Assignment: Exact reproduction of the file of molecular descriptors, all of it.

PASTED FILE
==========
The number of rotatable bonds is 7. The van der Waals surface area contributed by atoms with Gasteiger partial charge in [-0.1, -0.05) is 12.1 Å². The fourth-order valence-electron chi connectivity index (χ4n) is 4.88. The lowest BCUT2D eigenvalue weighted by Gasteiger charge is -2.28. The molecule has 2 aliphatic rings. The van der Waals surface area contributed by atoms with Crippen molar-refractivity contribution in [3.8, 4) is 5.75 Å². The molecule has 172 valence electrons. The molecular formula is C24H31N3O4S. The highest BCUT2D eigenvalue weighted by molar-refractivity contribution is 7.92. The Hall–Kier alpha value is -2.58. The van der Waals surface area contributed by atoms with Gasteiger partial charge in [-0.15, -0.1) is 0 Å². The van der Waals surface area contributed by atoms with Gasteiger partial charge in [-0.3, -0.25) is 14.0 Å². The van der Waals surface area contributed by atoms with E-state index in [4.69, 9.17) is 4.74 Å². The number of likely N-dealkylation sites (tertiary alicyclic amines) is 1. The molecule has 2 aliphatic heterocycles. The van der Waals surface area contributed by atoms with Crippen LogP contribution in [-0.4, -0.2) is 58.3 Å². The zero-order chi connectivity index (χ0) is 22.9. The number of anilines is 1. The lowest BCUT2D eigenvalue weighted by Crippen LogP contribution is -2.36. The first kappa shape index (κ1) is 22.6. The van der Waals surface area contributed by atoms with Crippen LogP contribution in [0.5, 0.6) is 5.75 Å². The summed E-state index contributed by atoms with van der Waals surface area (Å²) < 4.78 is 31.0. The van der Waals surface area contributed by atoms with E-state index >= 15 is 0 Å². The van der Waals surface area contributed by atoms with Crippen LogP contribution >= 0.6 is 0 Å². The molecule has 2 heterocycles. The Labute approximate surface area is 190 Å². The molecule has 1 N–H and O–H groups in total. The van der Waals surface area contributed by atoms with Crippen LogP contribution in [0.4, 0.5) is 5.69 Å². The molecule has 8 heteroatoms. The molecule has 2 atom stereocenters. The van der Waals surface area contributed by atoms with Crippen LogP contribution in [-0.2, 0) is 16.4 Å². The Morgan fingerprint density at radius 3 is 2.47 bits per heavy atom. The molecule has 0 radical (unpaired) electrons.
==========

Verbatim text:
The number of rotatable bonds is 7. The van der Waals surface area contributed by atoms with Gasteiger partial charge in [-0.1, -0.05) is 12.1 Å². The fourth-order valence-electron chi connectivity index (χ4n) is 4.88. The lowest BCUT2D eigenvalue weighted by Gasteiger charge is -2.28. The molecule has 2 aliphatic rings. The van der Waals surface area contributed by atoms with Crippen molar-refractivity contribution in [3.8, 4) is 5.75 Å². The molecule has 172 valence electrons. The molecular formula is C24H31N3O4S. The highest BCUT2D eigenvalue weighted by molar-refractivity contribution is 7.92. The Hall–Kier alpha value is -2.58. The van der Waals surface area contributed by atoms with Gasteiger partial charge in [-0.15, -0.1) is 0 Å². The van der Waals surface area contributed by atoms with Gasteiger partial charge in [-0.3, -0.25) is 14.0 Å². The van der Waals surface area contributed by atoms with E-state index in [4.69, 9.17) is 4.74 Å². The number of likely N-dealkylation sites (tertiary alicyclic amines) is 1. The molecule has 2 aliphatic heterocycles. The van der Waals surface area contributed by atoms with Crippen LogP contribution in [-0.4, -0.2) is 58.3 Å². The zero-order chi connectivity index (χ0) is 22.9. The number of anilines is 1. The lowest BCUT2D eigenvalue weighted by Crippen LogP contribution is -2.36. The first kappa shape index (κ1) is 22.6. The van der Waals surface area contributed by atoms with Crippen LogP contribution in [0.5, 0.6) is 5.75 Å². The summed E-state index contributed by atoms with van der Waals surface area (Å²) < 4.78 is 31.0. The van der Waals surface area contributed by atoms with E-state index >= 15 is 0 Å². The van der Waals surface area contributed by atoms with Crippen LogP contribution >= 0.6 is 0 Å². The molecule has 2 heterocycles. The Labute approximate surface area is 190 Å². The molecule has 1 N–H and O–H groups in total. The van der Waals surface area contributed by atoms with Crippen LogP contribution in [0.4, 0.5) is 5.69 Å². The molecule has 8 heteroatoms. The molecule has 2 atom stereocenters. The van der Waals surface area contributed by atoms with Crippen LogP contribution in [-0.2, 0) is 16.4 Å². The Morgan fingerprint density at radius 3 is 2.47 bits per heavy atom. The molecule has 0 radical (unpaired) electrons.